Join us at 1 p.m. ET Thursday for a live Q&A on frequently asked coronavirus questions. Learn more.
by Carole Carson, AARP, October 28, 2008
We all know that medical costs are rising. Many factors are causing this spike, but among the most identifiable may be the increase in obesity. Two-thirds of us are overweight or obese and, given the trend, this number is projected to reach 75 percent in the next few years.
As researchers have repeatedly documented, being overweight can lead to a host of medical problems: gallbladder disease, stroke, coronary disease, certain cancers, diabetes, and others. And these medical conditions lead to a host of medical expenses.
Who will foot the bill?
Certainly families are aware of the worrisome increase in costs when they write checks for their medical expenses. Their awareness is matched by the concern of their employers. The cost of employee health care premiums rises, as does the pressure to provide coverage to the uninsured—a double whammy.
So what's an employer to do? Some benefits administrators are employing the "stick" motivational technique by deducting money from the paychecks of employees who don’t meet certain health requirements or who smoke.
Other companies are giving "carrots." That is, the employer reduces the amount of the insurance deductible as an incentive to get and stay trim. Instead of paying the first $5,000 in medical expenses each year, for example, the employee who doesn't smoke and who stays trim may have the deductible reduced to $1,000.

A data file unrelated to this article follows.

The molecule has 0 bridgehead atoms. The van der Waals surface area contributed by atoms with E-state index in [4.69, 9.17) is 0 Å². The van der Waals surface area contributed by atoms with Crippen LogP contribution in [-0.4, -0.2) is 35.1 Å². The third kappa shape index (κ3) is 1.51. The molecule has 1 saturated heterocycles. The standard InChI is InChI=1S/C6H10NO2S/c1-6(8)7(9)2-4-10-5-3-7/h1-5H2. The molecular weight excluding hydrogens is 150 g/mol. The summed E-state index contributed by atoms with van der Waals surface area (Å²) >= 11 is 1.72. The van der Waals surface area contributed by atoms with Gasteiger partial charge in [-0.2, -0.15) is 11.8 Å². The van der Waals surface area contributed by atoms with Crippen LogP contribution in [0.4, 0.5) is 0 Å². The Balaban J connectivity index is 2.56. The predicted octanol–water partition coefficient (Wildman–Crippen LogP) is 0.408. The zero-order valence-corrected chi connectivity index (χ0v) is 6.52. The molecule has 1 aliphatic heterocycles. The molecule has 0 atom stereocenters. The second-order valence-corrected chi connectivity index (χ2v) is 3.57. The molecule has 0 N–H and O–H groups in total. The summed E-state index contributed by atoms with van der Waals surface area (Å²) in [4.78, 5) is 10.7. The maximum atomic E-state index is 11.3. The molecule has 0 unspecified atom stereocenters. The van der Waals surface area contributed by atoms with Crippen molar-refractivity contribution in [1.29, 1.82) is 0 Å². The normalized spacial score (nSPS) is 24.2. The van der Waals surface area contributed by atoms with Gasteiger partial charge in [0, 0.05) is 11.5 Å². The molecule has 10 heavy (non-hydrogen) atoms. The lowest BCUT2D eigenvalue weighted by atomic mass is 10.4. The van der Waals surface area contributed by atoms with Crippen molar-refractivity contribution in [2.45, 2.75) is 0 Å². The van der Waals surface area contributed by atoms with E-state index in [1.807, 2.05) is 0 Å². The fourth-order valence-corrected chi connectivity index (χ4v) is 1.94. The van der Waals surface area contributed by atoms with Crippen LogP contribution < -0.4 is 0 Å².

What can you and I do? As employees or retirees—whatever our station in life—we must set an example.
Others will follow our lead if we step up and challenge ourselves to lose weight and get fit. To misquote President Roosevelt, we have nothing to lose but pounds themselves.
And what we have to gain is extremely valuable. We can regain the self-respect and financial viability that comes from living a disciplined life. Is that too much to ask of ourselves? And can we afford to do anything less?
Please leave your comment below.
You must be logged in to leave a comment.
Visit the AARP state page for information about events, news and resources near you.
WW will help you build a customized weight loss plan
25% off the first healthy meal delivery of $99+.
Give or get help during the Coronavirus pandemic
AARP members receive exclusive member benefits & affect social change.
You are leaving AARP.org and going to the website of our trusted provider. The provider’s terms, conditions and policies apply. Please return to AARP.org to learn more about other benefits.
Your email address is now confirmed.
Manage your email preferences and tell us which topics interest you so that we can prioritize the information you receive.
Explore all that AARP has to offer.
In the next 24 hours, you will receive an email to confirm your subscription to receive emails
related to AARP volunteering. Once you confirm that subscription, you will regularly
receive communications related to AARP volunteering. In the meantime, please feel free
to search for ways to make a difference in your community at